2 Burst results for "Madame Ollery"
"madame ollery" Discussed on Timesuck with Dan Cummins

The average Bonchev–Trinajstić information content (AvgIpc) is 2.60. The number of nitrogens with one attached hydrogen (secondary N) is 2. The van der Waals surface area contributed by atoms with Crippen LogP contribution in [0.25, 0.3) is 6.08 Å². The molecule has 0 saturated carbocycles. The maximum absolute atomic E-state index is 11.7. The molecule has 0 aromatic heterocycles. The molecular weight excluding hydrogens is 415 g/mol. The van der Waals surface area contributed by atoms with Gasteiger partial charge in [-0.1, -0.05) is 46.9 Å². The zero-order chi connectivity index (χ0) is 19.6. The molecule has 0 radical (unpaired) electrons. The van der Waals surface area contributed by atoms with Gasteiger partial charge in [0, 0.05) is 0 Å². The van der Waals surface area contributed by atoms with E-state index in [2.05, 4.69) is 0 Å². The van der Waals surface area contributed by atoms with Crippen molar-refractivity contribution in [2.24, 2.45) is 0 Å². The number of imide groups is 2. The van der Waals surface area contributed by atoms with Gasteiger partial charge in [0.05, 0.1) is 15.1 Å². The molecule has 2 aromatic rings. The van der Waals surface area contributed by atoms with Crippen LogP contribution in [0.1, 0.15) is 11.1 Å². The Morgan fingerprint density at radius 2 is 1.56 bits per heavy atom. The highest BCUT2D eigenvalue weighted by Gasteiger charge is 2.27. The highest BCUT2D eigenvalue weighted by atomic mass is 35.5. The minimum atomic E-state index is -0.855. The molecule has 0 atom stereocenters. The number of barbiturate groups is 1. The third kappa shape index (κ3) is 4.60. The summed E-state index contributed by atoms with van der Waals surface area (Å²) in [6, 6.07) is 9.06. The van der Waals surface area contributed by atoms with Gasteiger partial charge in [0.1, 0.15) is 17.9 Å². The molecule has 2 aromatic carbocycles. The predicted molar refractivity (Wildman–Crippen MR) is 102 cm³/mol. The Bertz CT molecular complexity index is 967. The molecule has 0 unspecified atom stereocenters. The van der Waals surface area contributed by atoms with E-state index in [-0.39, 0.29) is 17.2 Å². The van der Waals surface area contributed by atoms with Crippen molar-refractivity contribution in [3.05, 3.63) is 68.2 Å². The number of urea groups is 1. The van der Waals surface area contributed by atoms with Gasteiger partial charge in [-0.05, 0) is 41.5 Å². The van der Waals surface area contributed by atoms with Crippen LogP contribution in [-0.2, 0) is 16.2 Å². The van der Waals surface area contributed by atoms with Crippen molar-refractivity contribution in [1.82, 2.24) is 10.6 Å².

"And again, that's a hor- novel were they really ended up and clearly integrated a bunch of do who do stuff, and then, you know, since it's kind of become part of the, you know, quote, unquote, factual mythology and then in one thousand nine hundred eighty eight the stories taken even further embellished further by book called journey into darkness goes and vampires of New Orleans by cat Trina Catharina Smith who is the operator of a New Orleans ghost tour business Smith book at a more explicit details. Such as you know, a victim, obviously. Had her arms amputated in her skin peeled off in a circular pattern, making her look like a human Caterpillar and another who had her limbs broken and reset it ought angle. So she resembled a human crap other specific tales of atrocities not document about early eye. Witnesses have also wove their way into delving story stories of people chained to walls and strapped to tables stretched and torn people were suspended by their next which would also stretched and torn, you know, an and you know, in those some of those actually were in some of those early newspaper accounts, you know, women wearing a cruel spiked iron collar, callers, one story that a woman allegedly had her mouth forced open feces of some kind shoved in and then her lips shut again fucking hoodoo. And then there's yeah, there's that whole story gets told by law the tour guys about the guy with with the spoon sticking out of his head. You know, had the whole drilled in the spoon sticking out. There was meant to quote star his mind, or, you know, drive him stir crazy another potential who legend. There are tales of a female slave a found hung to the rafters by arisen her intestines wrapped around her body, which was supposedly thought to be some who do practice some ritual and other county that after the fire workers found a number of bones buried on the boards in the yard. Or in addition to you know in the yard. All right. So that's that's those are all the legends. So what about the law? The res what happened to them will Harriet Martineau that sociologist road in eighteen thirty eight that Madame del Fien fled New Orleans during the mob violence if all fire taking a coach to the waterfront than traveling by schooner to mobile, Alabama. And then traveling on from there to Paris looks like she fled alone. The doctor do not seem to stay together at all following the fire. You know, Dr law re sorta just disappears around eighteen forty two that year. He sent a letter that had been seen or that we found he's had this letter from Cuba to a friend in New Orleans, basically asking if they could send him some of. Shit after the separation everything stuff that was still New Orleans Mademoiselle Fien Martineau wrote that she had her six-year-old son by Louis Lowery Jean-Louis with her. She also had her three of her adult children, according to Harriet and other accounts once still female into French. She just kinda kept living your life. And as if she had not done something horrific. She could not be prosecuted in France for what she allegedly a New Orleans, contrary to a lot of other accounts. She didn't have to live in secret genie. Dolphins daughter by John blank, allegedly visited her mom in Paris in late eighteen thirties with her children and husband as shown by numerous pieces of correspondence found in the Missouri history archives. Madame ollery, supposedly, thrived and Paris. You conducted business in France, pay taxes, even supposedly financed the repair of residence. She still had a New Orleans not the Royal street one. But a different one that you rented out there are several accounts of dolphins death that have been entertained by storytellers and historians one report suggests that she was killed by a wild boar hunting. Accident and France, while another more likely a story ran in the New Orleans paper the times picayune March eighteen ninety two said that she died amongst friends and family in Paris. You know, as a quite old apparently yell if if she died in eighteen ninety two she'd been over a hundred years old she might have made it back to New Orleans before she died in the late nineteen thirties. Eugene backs who serves Sexton to Saint Louis Saint Louis cemetery number one until nineteen twenty four discovered an old cracked copperplate in the alley four cemetery rally force gives me that cemetery..